Tension between Paris and Moscow has increased since President Emmanuel Macron said earlier this year he had not ruled out sending troops to Ukraine.
The two men, who carried Moldovan passports, were arrested overnight Thursday-Friday after six red coffins and the phrase “Stop the Death, Mriya, Ukraine” were painted on the building of right-wing daily Le Figaro.
Mriya means “dream” in Ukrainian.
They are being held on charges of destruction of property and participating in “an effort to demoralize the army to harm national defense in peacetime,” the source said.
Six similar coffins were found early Thursday on the facade of the Agence France-Presse headquarters in central Paris, not far from the Figaro offices.
A source close to the case said the two Moldovans claimed to have been paid around 100 euros to paint the graffiti.
A separate investigations has been opened after graffiti showing French Mirage fighter jets in the form of coffins were found last Tuesday in three districts of Paris. They included the phrase “Mirages for Ukraine.”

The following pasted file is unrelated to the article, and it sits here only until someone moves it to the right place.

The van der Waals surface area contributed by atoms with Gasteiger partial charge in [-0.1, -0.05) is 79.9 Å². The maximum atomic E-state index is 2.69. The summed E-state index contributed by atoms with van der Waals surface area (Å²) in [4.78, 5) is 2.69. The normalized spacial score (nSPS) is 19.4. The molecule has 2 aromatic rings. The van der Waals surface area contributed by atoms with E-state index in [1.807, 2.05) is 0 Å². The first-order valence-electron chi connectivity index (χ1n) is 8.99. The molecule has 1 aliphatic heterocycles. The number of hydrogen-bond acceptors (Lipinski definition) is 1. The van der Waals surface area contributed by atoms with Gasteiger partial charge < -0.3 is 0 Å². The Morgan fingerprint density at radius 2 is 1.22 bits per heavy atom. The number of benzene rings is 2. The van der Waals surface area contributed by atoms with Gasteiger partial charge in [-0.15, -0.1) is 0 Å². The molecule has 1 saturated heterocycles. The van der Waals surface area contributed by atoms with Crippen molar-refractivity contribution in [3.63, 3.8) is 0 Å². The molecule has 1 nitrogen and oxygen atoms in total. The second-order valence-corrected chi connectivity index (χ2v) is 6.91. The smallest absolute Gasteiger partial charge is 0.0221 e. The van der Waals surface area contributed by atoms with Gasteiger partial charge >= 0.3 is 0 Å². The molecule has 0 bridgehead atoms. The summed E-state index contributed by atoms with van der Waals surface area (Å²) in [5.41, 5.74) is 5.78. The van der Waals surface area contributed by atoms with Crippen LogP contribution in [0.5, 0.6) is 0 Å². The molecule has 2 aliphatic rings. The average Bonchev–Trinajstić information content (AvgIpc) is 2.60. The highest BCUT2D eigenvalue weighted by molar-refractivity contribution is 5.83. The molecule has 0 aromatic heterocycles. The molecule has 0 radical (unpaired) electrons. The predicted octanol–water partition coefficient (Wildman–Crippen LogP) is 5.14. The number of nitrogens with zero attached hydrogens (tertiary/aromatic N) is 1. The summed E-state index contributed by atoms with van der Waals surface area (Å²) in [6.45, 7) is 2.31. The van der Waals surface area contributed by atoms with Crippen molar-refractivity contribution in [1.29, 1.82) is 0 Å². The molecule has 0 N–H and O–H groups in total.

Similar graffiti was discovered on the walls of the AFP building Monday.
Macron announced in early June that France would send Mirage-2000 fighter jets to Ukraine and train their Ukrainian pilots as part of a new military cooperation with Kyiv.
On June 8, French police said they were holding three young Moldovans suspected of being behind inscriptions of coffins in Paris with the slogan “French soldiers in Ukraine.”
They were later charged with property damage and released.
Moldova’s Foreign Minister Mihai Popsoi posted on X, formerly Twitter: “We regret and firmly condemn the incident.”
He said the “vandalism” was “part of hybrid tactics to harm our international image.”
Popsoi reiterated his comment on Saturday, denouncing an “instigation to hate.”
“We call on Moldovan citizens to be vigilant and not to allow themselves to be manipulated to the detriment of our country.”


Campaigning opens in Rwanda presidential election

Campaigning opens in Rwanda presidential election
Updated 23 June 2024
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Campaigning opens in Rwanda presidential election